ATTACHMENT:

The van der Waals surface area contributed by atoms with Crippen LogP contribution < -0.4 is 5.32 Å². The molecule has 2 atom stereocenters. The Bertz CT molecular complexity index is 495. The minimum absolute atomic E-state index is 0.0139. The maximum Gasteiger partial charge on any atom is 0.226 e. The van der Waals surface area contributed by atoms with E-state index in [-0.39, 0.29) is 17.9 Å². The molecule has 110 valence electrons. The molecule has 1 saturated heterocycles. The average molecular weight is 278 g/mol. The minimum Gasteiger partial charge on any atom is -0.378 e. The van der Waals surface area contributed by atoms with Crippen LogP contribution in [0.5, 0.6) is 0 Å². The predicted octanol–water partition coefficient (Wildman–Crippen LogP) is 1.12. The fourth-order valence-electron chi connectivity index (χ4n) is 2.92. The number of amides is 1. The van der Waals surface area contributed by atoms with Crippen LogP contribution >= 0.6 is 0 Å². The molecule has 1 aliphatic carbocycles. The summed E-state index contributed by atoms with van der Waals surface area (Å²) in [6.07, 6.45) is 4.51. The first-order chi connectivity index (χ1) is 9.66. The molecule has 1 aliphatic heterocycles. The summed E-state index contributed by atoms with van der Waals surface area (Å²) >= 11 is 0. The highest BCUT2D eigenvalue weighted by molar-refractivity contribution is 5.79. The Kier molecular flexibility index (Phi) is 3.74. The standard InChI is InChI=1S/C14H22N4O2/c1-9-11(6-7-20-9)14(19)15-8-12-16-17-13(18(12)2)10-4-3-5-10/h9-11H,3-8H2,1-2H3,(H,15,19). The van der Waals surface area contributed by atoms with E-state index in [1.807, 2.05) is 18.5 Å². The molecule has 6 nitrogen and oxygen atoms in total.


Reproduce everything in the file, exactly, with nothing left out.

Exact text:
The van der Waals surface area contributed by atoms with Crippen LogP contribution < -0.4 is 5.32 Å². The molecule has 2 atom stereocenters. The Bertz CT molecular complexity index is 495. The minimum absolute atomic E-state index is 0.0139. The maximum Gasteiger partial charge on any atom is 0.226 e. The van der Waals surface area contributed by atoms with E-state index in [-0.39, 0.29) is 17.9 Å². The molecule has 110 valence electrons. The molecule has 1 saturated heterocycles. The average molecular weight is 278 g/mol. The minimum Gasteiger partial charge on any atom is -0.378 e. The van der Waals surface area contributed by atoms with Crippen LogP contribution in [0.5, 0.6) is 0 Å². The predicted octanol–water partition coefficient (Wildman–Crippen LogP) is 1.12. The fourth-order valence-electron chi connectivity index (χ4n) is 2.92. The number of amides is 1. The van der Waals surface area contributed by atoms with Crippen LogP contribution >= 0.6 is 0 Å². The molecule has 1 aliphatic carbocycles. The summed E-state index contributed by atoms with van der Waals surface area (Å²) in [6.07, 6.45) is 4.51. The first-order chi connectivity index (χ1) is 9.66. The molecule has 1 aliphatic heterocycles. The summed E-state index contributed by atoms with van der Waals surface area (Å²) >= 11 is 0. The highest BCUT2D eigenvalue weighted by molar-refractivity contribution is 5.79. The Kier molecular flexibility index (Phi) is 3.74. The standard InChI is InChI=1S/C14H22N4O2/c1-9-11(6-7-20-9)14(19)15-8-12-16-17-13(18(12)2)10-4-3-5-10/h9-11H,3-8H2,1-2H3,(H,15,19). The van der Waals surface area contributed by atoms with E-state index in [1.807, 2.05) is 18.5 Å². The molecule has 6 nitrogen and oxygen atoms in total.